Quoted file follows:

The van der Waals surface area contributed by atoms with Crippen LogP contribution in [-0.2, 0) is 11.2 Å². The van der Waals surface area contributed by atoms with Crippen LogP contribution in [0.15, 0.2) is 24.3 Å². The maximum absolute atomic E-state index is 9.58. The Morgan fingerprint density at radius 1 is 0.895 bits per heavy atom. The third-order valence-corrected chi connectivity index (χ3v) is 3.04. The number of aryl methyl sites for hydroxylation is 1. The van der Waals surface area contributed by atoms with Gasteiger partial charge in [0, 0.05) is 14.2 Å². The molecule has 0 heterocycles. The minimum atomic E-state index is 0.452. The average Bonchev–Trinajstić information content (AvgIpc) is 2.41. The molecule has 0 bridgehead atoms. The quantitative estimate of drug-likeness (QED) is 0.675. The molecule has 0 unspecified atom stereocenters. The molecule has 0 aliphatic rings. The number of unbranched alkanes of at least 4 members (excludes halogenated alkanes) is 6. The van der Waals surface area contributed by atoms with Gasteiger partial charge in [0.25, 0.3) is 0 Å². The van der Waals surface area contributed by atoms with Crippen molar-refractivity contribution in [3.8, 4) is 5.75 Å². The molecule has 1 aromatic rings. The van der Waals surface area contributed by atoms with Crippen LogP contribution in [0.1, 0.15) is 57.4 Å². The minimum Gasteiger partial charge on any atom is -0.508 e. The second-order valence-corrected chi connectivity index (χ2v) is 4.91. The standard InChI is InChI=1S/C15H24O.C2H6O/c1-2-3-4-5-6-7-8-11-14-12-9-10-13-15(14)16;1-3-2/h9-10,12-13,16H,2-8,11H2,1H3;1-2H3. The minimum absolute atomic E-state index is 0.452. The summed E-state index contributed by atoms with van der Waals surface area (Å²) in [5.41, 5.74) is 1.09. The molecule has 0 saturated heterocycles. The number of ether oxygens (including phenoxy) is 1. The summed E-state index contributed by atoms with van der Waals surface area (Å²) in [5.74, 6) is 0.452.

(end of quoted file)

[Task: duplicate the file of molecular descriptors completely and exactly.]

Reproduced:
The van der Waals surface area contributed by atoms with Crippen LogP contribution in [-0.2, 0) is 11.2 Å². The van der Waals surface area contributed by atoms with Crippen LogP contribution in [0.15, 0.2) is 24.3 Å². The maximum absolute atomic E-state index is 9.58. The Morgan fingerprint density at radius 1 is 0.895 bits per heavy atom. The third-order valence-corrected chi connectivity index (χ3v) is 3.04. The number of aryl methyl sites for hydroxylation is 1. The van der Waals surface area contributed by atoms with Gasteiger partial charge in [0, 0.05) is 14.2 Å². The molecule has 0 heterocycles. The minimum atomic E-state index is 0.452. The average Bonchev–Trinajstić information content (AvgIpc) is 2.41. The molecule has 0 bridgehead atoms. The quantitative estimate of drug-likeness (QED) is 0.675. The molecule has 0 unspecified atom stereocenters. The molecule has 0 aliphatic rings. The number of unbranched alkanes of at least 4 members (excludes halogenated alkanes) is 6. The van der Waals surface area contributed by atoms with Gasteiger partial charge in [0.25, 0.3) is 0 Å². The van der Waals surface area contributed by atoms with Crippen molar-refractivity contribution in [3.8, 4) is 5.75 Å². The molecule has 1 aromatic rings. The van der Waals surface area contributed by atoms with Crippen LogP contribution in [0.1, 0.15) is 57.4 Å². The minimum Gasteiger partial charge on any atom is -0.508 e. The second-order valence-corrected chi connectivity index (χ2v) is 4.91. The standard InChI is InChI=1S/C15H24O.C2H6O/c1-2-3-4-5-6-7-8-11-14-12-9-10-13-15(14)16;1-3-2/h9-10,12-13,16H,2-8,11H2,1H3;1-2H3. The minimum absolute atomic E-state index is 0.452. The summed E-state index contributed by atoms with van der Waals surface area (Å²) in [5.41, 5.74) is 1.09. The molecule has 0 saturated heterocycles. The number of ether oxygens (including phenoxy) is 1. The summed E-state index contributed by atoms with van der Waals surface area (Å²) in [5.74, 6) is 0.452.